There are two streams of visas available to parents of Australian citizens and permanent residents:

  • The contributory parent stream; or

  • The queued parent stream.

For both visas your parents will need to show that the pass the balance of family (BOF) test. The BOF is convoluted and restrictive. It disqualifies a lot of people from the parent visa. Finding out whether your parent satisfies the BOF test is a critical first step in any parent visa application.

Contributory parent visas are usually granted within 12 months of lodging the application but (as at September 2012) the costs associated with the application are significant: $86,500 per couple in Department of Immigration fees alone. 

In contrast, the fees for the queued parent visas are about $2,000 but at the moment applicants are waiting more than 15 years to be granted one of these visas.

Our expert immigration lawyers will work with you and provide you with advice about the best way to bring a parent to Australia. It is important to consider your parent’s circumstances to decide whether there is an easier and less costly way to bring into Australia rather than using a parent visa, and we can help you do this.

CONTRIBUTORY PARENT VISAS

Contributory parent visas are sometimes the only way to bring a parent to Australia relatively quickly.

As at September 2012, the visa application fees payable to the Department of Immigration for the permanent resident contributory parent visa are $86,500 per couple, $84,400 of which must be paid prior to the visa being granted. 

An assurance of support must also be accepted before the visa is granted.

It is possible to break up the visa application charges over two years but this strategy is risky, especially if your parents are not in the best of health.

Our expert immigration lawyers can advise you about:

  • whether the contributory parent visa is the only option available to your parents

  • the costs involved in applying for the visa

  • the most appropriate strategy for your parents (temporary transitioning to permanent residence, or straight to permanent residence)

  • your liability as a sponsor and / or the person that lodges the bond and signs the guarantee

Waiting time

The Department of Immigration website states that if you “are applying for a Parent visa you can expect an approximate 15 year wait before visa grant consideration”.

The limited number of queued parent visas available each year means that the processing time is likely to increase in the future.

Strict health criteria apply to this visa. This coupled with the extraordinary processing times make this visa inappropriate for most people.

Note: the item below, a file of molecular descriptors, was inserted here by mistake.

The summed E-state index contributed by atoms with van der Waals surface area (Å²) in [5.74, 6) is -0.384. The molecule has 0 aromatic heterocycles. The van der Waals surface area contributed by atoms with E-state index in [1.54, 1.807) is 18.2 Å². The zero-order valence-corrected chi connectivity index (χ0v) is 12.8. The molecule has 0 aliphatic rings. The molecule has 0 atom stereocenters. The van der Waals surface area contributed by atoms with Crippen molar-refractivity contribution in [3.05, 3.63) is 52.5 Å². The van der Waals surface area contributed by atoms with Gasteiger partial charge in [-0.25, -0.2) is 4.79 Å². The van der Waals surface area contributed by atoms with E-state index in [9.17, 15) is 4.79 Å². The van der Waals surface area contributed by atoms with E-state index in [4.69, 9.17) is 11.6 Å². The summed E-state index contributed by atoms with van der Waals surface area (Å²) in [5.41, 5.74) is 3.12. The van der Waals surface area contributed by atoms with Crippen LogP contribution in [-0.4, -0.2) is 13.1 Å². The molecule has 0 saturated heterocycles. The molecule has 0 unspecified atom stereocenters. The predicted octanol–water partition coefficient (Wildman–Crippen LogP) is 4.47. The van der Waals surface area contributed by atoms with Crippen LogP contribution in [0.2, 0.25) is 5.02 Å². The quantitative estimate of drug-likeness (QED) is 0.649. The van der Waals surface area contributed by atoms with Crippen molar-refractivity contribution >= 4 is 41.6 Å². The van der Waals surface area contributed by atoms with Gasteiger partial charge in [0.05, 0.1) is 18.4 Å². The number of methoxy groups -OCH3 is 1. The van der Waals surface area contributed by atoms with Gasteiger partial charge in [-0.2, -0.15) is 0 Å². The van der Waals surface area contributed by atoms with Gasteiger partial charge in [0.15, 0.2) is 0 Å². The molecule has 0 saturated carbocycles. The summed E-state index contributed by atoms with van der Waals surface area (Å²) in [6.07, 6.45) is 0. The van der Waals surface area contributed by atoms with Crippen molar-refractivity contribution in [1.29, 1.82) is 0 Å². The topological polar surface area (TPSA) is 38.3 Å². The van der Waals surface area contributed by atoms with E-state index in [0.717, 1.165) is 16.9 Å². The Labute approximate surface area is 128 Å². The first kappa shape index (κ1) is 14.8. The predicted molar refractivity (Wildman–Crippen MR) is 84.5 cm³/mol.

For faster visa process please contact us - Contributory parent visas.

 

The temporary Partner visa (subclass 820) allows you to live in Australia if you are the spouse or de facto partner of:

In some circumstances the visa can be granted where your partner relationship has ended.

The temporary Partner visa (subclass 820) is the first stage towards a permanent Partner visa (subclass 801). You must be in Australia when you apply and also when this visa is decided.

You lodge one application form for your temporary and permanent visas and pay one application charge. Your application is processed in two stages, about two years apart.

 At the moment an average processing time for this visa is 12 to 15 months.​

 

A small number of visas are available to the siblings and more distant relatives of Australian citizens and permanent residents. These visas include:

  • remaining relative visas

  • carer visas

  • offshore humanitarian visas

There are issues associated with each of these visas, such as the time it takes for the visa to be granted, the limited number of visas that are available each year relative to the number of applications that are lodged, and the nature of the evidence that needs to be provided in order to qualify for one of these visas.

Our expert immigration lawyers can advise whether any of these visas represents the best way to brin family members to Australia. We have acted in a number of these cases and can provide you with clear and detailed advice about what evidence needs to be included in the application.

REMAINING RELATIVE VISAS

Humanitarian visas aside (which are not an option for most people anyway) the remaining relative visa is the only option for you to bring your last brother, sister or adult child to Australia.

To qualify for this visa your brother, sister or adult child must prove that:

  • They do not have any parents, siblings (including steps siblings) or non-dependent children that live outside Australia.

  • If they are married or in a defacto relationship, their spouse does not have any parents, siblings (including steps siblings) or non-dependent children that live outside Australia.

The number of remaining relative visas that are made available each year is limited. As a result you can expect to wait about 10+ years until you are granted a remaining relative visa.

Before you lodge an application for a remaining relative visa you should get advice from our expert immigration lawyers about whether your relative qualifies for this visa and whether there is a better visa available.